4. RWI (Rheinisch-Westfälisches Institut für Wirtschaftsforschung), EWI (Energiewirtschaftliches Institut an der Universität zu Köln), IW (Institut der deutschen Wirtschaft).

5. Still, there is no schedule for a coal phase-out, and the decision to close several old coal plants until 2020 is a “golden handshake.” Nonetheless, the Big Four are in a very defensive position.

6. The relief for German industry from the EEG apportionment is around five billion Euros per year. Arepo Consult (2013) estimates that in 2013 the total subsidies for German business regarding energy and emissions were around 16 billion Euros.

7. Germany exports around 25% of its carbon emissions to foreign countries via exported goods. At the same time, the imported emissions add up an additional 40%. That means that a consumption-based calculation leads to a carbon footprint that is around 15% above the production-based calculation, see Lee (2011).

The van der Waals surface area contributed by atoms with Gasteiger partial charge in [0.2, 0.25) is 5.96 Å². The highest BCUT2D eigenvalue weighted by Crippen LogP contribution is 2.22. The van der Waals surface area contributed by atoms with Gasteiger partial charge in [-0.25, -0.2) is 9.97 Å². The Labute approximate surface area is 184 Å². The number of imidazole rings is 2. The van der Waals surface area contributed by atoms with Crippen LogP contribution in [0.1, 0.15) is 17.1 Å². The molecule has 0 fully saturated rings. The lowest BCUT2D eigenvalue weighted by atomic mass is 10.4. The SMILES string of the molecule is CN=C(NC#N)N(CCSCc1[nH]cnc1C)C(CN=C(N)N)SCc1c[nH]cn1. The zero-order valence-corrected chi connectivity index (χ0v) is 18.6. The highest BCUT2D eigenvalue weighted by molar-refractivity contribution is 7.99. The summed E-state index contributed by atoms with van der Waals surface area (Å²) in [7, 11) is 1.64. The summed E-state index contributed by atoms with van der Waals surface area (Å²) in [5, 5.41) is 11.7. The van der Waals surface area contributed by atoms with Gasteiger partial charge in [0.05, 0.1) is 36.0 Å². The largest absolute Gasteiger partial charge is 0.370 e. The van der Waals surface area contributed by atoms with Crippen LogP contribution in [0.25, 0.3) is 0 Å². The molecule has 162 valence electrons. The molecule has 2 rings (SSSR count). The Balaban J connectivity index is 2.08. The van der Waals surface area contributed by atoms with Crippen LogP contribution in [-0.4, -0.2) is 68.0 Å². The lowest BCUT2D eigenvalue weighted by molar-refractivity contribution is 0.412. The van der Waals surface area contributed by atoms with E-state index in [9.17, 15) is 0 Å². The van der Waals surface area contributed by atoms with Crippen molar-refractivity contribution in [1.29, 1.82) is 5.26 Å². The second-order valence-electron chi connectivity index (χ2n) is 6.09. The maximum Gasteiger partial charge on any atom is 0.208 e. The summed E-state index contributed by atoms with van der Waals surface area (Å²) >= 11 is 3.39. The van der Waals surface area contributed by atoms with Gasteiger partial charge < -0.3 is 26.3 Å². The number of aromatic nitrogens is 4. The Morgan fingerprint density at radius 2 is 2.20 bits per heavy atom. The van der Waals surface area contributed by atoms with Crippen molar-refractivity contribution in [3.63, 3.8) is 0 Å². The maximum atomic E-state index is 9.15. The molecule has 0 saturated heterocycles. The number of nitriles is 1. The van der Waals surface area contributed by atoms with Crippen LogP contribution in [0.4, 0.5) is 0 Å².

8. Stock market electricity prices are constituted via the merit-order procedure. Additional feed-in of electricity from renewable sources without marginal costs causes shrinking stock market prices.







15. See for example:

16. See for example:


18. and





23. Karl Marx differentiates between these two terms. While the bourgeois acts as an egoistic proprietor of means of production in the capitalist market economy, the political citoyen can act collectively and cooperatively with his own kind as a member of the political community (Marx 1971).